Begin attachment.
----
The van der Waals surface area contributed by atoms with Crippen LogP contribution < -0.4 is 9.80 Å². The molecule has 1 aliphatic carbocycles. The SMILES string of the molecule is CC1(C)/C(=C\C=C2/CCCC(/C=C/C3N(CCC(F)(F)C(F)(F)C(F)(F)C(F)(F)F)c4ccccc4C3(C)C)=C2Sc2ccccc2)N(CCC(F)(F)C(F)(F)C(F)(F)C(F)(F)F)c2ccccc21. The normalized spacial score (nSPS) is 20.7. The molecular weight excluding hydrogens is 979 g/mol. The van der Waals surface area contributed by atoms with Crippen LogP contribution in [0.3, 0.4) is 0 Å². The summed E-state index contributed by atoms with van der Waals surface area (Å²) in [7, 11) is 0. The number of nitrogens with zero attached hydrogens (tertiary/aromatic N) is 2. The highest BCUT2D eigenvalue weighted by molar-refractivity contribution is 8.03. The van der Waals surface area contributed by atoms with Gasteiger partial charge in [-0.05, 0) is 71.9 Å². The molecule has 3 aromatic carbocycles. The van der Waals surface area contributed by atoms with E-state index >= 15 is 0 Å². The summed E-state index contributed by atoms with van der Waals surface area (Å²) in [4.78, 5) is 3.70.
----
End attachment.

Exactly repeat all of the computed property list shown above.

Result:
The van der Waals surface area contributed by atoms with Crippen LogP contribution < -0.4 is 9.80 Å². The molecule has 1 aliphatic carbocycles. The SMILES string of the molecule is CC1(C)/C(=C\C=C2/CCCC(/C=C/C3N(CCC(F)(F)C(F)(F)C(F)(F)C(F)(F)F)c4ccccc4C3(C)C)=C2Sc2ccccc2)N(CCC(F)(F)C(F)(F)C(F)(F)C(F)(F)F)c2ccccc21. The normalized spacial score (nSPS) is 20.7. The molecular weight excluding hydrogens is 979 g/mol. The van der Waals surface area contributed by atoms with Crippen LogP contribution in [0.3, 0.4) is 0 Å². The summed E-state index contributed by atoms with van der Waals surface area (Å²) in [7, 11) is 0. The number of nitrogens with zero attached hydrogens (tertiary/aromatic N) is 2. The highest BCUT2D eigenvalue weighted by molar-refractivity contribution is 8.03. The van der Waals surface area contributed by atoms with Gasteiger partial charge in [-0.05, 0) is 71.9 Å². The molecule has 3 aromatic carbocycles. The van der Waals surface area contributed by atoms with E-state index >= 15 is 0 Å². The summed E-state index contributed by atoms with van der Waals surface area (Å²) in [4.78, 5) is 3.70.